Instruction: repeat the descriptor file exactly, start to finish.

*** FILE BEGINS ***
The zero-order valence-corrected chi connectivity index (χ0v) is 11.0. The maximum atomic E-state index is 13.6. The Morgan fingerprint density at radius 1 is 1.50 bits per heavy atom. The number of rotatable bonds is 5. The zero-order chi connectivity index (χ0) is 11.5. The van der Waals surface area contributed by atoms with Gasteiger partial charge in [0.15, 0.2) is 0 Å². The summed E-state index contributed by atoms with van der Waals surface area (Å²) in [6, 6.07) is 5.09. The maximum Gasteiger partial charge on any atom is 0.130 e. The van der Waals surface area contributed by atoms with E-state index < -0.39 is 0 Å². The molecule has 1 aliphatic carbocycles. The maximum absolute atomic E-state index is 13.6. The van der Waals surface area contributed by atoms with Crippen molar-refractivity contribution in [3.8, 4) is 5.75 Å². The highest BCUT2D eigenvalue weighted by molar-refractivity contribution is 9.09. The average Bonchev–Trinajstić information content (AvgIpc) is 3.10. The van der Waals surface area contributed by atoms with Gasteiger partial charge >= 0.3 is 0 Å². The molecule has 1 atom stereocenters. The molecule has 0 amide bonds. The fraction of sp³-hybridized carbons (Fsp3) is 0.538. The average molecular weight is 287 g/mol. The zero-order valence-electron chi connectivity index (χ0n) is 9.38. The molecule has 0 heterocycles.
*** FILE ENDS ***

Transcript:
The zero-order valence-corrected chi connectivity index (χ0v) is 11.0. The maximum atomic E-state index is 13.6. The Morgan fingerprint density at radius 1 is 1.50 bits per heavy atom. The number of rotatable bonds is 5. The zero-order chi connectivity index (χ0) is 11.5. The van der Waals surface area contributed by atoms with Gasteiger partial charge in [0.15, 0.2) is 0 Å². The summed E-state index contributed by atoms with van der Waals surface area (Å²) in [6, 6.07) is 5.09. The maximum Gasteiger partial charge on any atom is 0.130 e. The van der Waals surface area contributed by atoms with E-state index < -0.39 is 0 Å². The molecule has 1 aliphatic carbocycles. The maximum absolute atomic E-state index is 13.6. The van der Waals surface area contributed by atoms with Crippen molar-refractivity contribution in [3.8, 4) is 5.75 Å². The highest BCUT2D eigenvalue weighted by molar-refractivity contribution is 9.09. The average Bonchev–Trinajstić information content (AvgIpc) is 3.10. The van der Waals surface area contributed by atoms with Gasteiger partial charge >= 0.3 is 0 Å². The molecule has 1 atom stereocenters. The molecule has 0 amide bonds. The fraction of sp³-hybridized carbons (Fsp3) is 0.538. The average molecular weight is 287 g/mol. The zero-order valence-electron chi connectivity index (χ0n) is 9.38. The molecule has 0 heterocycles.